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CSC 714 Projects

CSC 714 Projects






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  • unenforceable: later tasks can override settings silently, no facility to guarantee isolation ‘ as expected’: only changeable when IRQ is pending, so hardly ever. useful guarantees: guarantees in the 10’s of milliseconds may be feasible. PCI latencies measured worst case around 10us. 36 is calculated worst case.
  • hot-plug supported on some linux platforms, only per chip not per core. Linux changes required: enforce task cpu, allow scheduler per cpu set, early IRQ mapping, etc Virtualization: do any existing systems allow hardware partitioning like this? Latency Timer: PCI spec allows writing of max bus hold timer per device: Latency vs efficiency

CSC 714 Projects CSC 714 Projects Presentation Transcript

  • CSC 714 Projects Spring 2009
  • P1: Pull Based Migration of Real-Time Tasks in Multi-Core Processors
    • Real-Time Scheduling on Multi-processors
      • Practical Schedulers
        • Dynamic assignment of tasks to multi-cores
        • Fundamental Premise: tasks can migrate
    • Problem
      • Task Migration causes cold cache misses
    • Temporal Guarantee in wake of Task Migration
    Task Migration
  • Solution
    • Scheduler has knowledge of
      • Task to migrate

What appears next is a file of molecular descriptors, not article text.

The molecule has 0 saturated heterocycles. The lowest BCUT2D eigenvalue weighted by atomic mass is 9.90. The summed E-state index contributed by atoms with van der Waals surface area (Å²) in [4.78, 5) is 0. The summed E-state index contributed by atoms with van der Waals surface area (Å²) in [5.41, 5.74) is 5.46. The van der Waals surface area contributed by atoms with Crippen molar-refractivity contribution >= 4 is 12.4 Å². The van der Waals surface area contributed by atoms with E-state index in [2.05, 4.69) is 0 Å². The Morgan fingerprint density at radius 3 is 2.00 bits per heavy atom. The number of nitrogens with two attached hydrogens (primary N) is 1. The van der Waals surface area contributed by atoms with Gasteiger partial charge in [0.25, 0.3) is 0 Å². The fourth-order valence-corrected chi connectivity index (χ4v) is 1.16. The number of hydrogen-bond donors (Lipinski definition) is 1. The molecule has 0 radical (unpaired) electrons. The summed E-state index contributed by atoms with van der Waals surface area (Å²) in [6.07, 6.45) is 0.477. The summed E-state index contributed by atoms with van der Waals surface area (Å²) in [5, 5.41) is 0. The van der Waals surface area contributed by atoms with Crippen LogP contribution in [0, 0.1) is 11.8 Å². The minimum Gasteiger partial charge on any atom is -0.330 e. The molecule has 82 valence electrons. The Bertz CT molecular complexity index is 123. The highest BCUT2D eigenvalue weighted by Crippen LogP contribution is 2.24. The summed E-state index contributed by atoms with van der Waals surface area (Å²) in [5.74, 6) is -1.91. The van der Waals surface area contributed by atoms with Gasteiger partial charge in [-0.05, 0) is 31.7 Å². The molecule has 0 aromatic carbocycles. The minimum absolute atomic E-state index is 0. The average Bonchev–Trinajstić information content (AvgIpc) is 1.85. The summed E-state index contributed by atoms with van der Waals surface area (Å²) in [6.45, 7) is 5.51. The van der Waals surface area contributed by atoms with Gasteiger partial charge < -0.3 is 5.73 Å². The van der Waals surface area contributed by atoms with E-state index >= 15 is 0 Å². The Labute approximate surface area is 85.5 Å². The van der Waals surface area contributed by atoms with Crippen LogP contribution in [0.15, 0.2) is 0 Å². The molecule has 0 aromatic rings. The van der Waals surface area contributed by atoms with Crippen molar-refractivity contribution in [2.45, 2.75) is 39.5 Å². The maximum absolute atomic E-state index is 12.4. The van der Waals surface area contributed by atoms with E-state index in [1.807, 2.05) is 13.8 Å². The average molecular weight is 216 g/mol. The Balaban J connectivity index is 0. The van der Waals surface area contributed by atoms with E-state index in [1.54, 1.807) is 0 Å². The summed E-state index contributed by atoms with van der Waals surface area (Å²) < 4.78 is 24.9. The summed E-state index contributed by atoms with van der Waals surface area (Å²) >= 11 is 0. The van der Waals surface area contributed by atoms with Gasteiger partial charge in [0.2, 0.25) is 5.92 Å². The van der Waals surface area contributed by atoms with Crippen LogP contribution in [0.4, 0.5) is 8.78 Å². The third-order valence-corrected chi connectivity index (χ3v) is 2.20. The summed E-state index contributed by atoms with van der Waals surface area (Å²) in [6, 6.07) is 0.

• Source and Target Cores
    • Developer knows the critical memory regions
      • Combine the two into a prefetch thread
    • Working
      • Scheduler spawns prefetch thread at target
        • Prefetch thread has lowest priority
      • Overlap prefetching with slack before next invocation
  • Simulation Results
    • Matmult:
      • minor impact of task migration
      • Algorithmic complexity O(n 3 )
    • CRC
      • Prefetch thread does not fill
      • L1 I$
      • L1 Cache I$ misses significant
    • CRC
      • Scattered Critical Regions
      • Additional prefetch function calls
    • Inferences
    • Cold Cache Misses can be hidden with prefetch scheme: Tighter bounds
    • Future Work: Memory layout may improve predicting the prefetch thread overhead
  • P2: Security Techniques in Cyber-Physical Systems
    • Real-Time Systems Lack
      • Resources
      • Complex OS
    • Failures can
      • Effect Environment
      • Effect Infrastructure
      • Harm Life
  • Real-Time Security Features
    • Static Timing Analysis provides
      • WCET
      • BCET
    • Predictable Scheduler Interupts
      • Check in on jobs
    • Use timing data to bound regions of the running jobs
      • In Application
      • In Scheduler
  • Experiment
    • Extend Current Research
      • Periodic Scheduler and Program Instrumentation
        • Wide Granularity Checkpoints Fixed Distance
      • Periodic Scheduler Orthogonal to Program
        • Arbitrary PC wakeup values must insure appropriate pessimism
  • P3: Android Adhoc Wifi Networking
    • Ad-hoc networking between G1 Android phones
    • Social networking application
      • Text messages
      • Status updates
      • GPS coordinates
  • Solution: Adhoc Client Application
    • Borrow from Wifi-Tether Open Source project
      • Init files, iptables, dnsmasq, tether script
    • Discovery of other Ad-hoc endpoints
      • WifiManager not available
      • Alternate between DHCP Server/Client
      • UDP broadcast heartbeat messages
    • Threads
      • UDP sender, UDP receiver, network control
    • GUI Screens
      • Settings, Incoming Events, Friend List, My Status, Message View